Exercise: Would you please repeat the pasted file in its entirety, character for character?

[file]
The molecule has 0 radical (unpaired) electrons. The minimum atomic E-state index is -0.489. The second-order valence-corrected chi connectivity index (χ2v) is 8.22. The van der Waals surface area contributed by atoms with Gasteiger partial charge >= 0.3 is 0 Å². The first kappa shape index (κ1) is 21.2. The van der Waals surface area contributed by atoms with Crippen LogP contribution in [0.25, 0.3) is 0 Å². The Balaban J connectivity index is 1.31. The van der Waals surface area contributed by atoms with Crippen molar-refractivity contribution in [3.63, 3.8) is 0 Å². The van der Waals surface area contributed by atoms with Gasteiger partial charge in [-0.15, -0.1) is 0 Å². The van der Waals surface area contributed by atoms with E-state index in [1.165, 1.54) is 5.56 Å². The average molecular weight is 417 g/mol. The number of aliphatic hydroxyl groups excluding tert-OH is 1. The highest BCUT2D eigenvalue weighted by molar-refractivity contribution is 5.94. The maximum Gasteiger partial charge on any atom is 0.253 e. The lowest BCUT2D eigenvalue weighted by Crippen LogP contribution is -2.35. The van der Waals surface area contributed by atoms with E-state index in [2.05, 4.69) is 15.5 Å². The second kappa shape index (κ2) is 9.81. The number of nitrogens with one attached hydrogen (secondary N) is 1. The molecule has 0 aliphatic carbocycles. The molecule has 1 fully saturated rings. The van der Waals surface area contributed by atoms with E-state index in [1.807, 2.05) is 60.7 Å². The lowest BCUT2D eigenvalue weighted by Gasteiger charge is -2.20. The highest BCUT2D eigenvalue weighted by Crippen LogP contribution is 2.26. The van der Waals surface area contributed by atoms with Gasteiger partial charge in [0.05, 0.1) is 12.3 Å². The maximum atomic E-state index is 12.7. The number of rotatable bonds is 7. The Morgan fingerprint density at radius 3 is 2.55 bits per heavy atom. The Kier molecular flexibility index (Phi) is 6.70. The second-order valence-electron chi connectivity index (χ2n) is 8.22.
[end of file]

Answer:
The molecule has 0 radical (unpaired) electrons. The minimum atomic E-state index is -0.489. The second-order valence-corrected chi connectivity index (χ2v) is 8.22. The van der Waals surface area contributed by atoms with Gasteiger partial charge >= 0.3 is 0 Å². The first kappa shape index (κ1) is 21.2. The van der Waals surface area contributed by atoms with Crippen LogP contribution in [0.25, 0.3) is 0 Å². The Balaban J connectivity index is 1.31. The van der Waals surface area contributed by atoms with Crippen molar-refractivity contribution in [3.63, 3.8) is 0 Å². The van der Waals surface area contributed by atoms with Gasteiger partial charge in [-0.15, -0.1) is 0 Å². The van der Waals surface area contributed by atoms with E-state index in [1.165, 1.54) is 5.56 Å². The average molecular weight is 417 g/mol. The number of aliphatic hydroxyl groups excluding tert-OH is 1. The highest BCUT2D eigenvalue weighted by molar-refractivity contribution is 5.94. The maximum Gasteiger partial charge on any atom is 0.253 e. The lowest BCUT2D eigenvalue weighted by Crippen LogP contribution is -2.35. The van der Waals surface area contributed by atoms with E-state index in [2.05, 4.69) is 15.5 Å². The second kappa shape index (κ2) is 9.81. The number of nitrogens with one attached hydrogen (secondary N) is 1. The molecule has 0 aliphatic carbocycles. The molecule has 1 fully saturated rings. The van der Waals surface area contributed by atoms with E-state index in [1.807, 2.05) is 60.7 Å². The lowest BCUT2D eigenvalue weighted by Gasteiger charge is -2.20. The highest BCUT2D eigenvalue weighted by Crippen LogP contribution is 2.26. The van der Waals surface area contributed by atoms with Gasteiger partial charge in [0.05, 0.1) is 12.3 Å². The maximum atomic E-state index is 12.7. The number of rotatable bonds is 7. The Morgan fingerprint density at radius 3 is 2.55 bits per heavy atom. The Kier molecular flexibility index (Phi) is 6.70. The second-order valence-electron chi connectivity index (χ2n) is 8.22.